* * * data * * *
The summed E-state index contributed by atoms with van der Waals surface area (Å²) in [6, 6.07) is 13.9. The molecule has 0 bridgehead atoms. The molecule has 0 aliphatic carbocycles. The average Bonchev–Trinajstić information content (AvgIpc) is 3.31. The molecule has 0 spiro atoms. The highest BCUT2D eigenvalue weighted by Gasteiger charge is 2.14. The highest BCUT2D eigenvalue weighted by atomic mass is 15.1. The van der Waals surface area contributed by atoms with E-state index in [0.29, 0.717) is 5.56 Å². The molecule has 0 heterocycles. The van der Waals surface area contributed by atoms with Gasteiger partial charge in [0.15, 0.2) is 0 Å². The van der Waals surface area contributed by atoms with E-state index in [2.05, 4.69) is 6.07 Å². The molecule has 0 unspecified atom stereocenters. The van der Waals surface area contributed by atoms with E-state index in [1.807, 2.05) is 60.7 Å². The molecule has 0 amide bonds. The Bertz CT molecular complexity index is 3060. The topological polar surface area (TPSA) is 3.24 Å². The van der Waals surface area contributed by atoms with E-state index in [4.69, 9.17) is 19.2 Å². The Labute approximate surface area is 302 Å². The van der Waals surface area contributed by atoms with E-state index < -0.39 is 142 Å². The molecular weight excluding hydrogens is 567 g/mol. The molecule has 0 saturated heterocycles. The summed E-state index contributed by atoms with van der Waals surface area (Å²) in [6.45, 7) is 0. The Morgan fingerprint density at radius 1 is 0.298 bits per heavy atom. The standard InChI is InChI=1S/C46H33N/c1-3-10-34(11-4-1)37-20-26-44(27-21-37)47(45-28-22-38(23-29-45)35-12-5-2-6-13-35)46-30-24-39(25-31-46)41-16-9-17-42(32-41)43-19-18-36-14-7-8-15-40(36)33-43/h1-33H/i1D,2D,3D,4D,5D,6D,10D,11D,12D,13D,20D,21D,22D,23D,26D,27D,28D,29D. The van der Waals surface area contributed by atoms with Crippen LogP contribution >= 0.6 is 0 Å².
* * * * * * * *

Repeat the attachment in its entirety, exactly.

The summed E-state index contributed by atoms with van der Waals surface area (Å²) in [6, 6.07) is 13.9. The molecule has 0 bridgehead atoms. The molecule has 0 aliphatic carbocycles. The average Bonchev–Trinajstić information content (AvgIpc) is 3.31. The molecule has 0 spiro atoms. The highest BCUT2D eigenvalue weighted by Gasteiger charge is 2.14. The highest BCUT2D eigenvalue weighted by atomic mass is 15.1. The van der Waals surface area contributed by atoms with E-state index in [0.29, 0.717) is 5.56 Å². The molecule has 0 heterocycles. The van der Waals surface area contributed by atoms with Gasteiger partial charge in [0.15, 0.2) is 0 Å². The van der Waals surface area contributed by atoms with E-state index in [2.05, 4.69) is 6.07 Å². The molecule has 0 unspecified atom stereocenters. The van der Waals surface area contributed by atoms with E-state index in [1.807, 2.05) is 60.7 Å². The molecule has 0 amide bonds. The Bertz CT molecular complexity index is 3060. The topological polar surface area (TPSA) is 3.24 Å². The van der Waals surface area contributed by atoms with E-state index in [4.69, 9.17) is 19.2 Å². The Labute approximate surface area is 302 Å². The van der Waals surface area contributed by atoms with E-state index < -0.39 is 142 Å². The molecular weight excluding hydrogens is 567 g/mol. The molecule has 0 saturated heterocycles. The summed E-state index contributed by atoms with van der Waals surface area (Å²) in [6.45, 7) is 0. The Morgan fingerprint density at radius 1 is 0.298 bits per heavy atom. The standard InChI is InChI=1S/C46H33N/c1-3-10-34(11-4-1)37-20-26-44(27-21-37)47(45-28-22-38(23-29-45)35-12-5-2-6-13-35)46-30-24-39(25-31-46)41-16-9-17-42(32-41)43-19-18-36-14-7-8-15-40(36)33-43/h1-33H/i1D,2D,3D,4D,5D,6D,10D,11D,12D,13D,20D,21D,22D,23D,26D,27D,28D,29D. The van der Waals surface area contributed by atoms with Crippen LogP contribution >= 0.6 is 0 Å².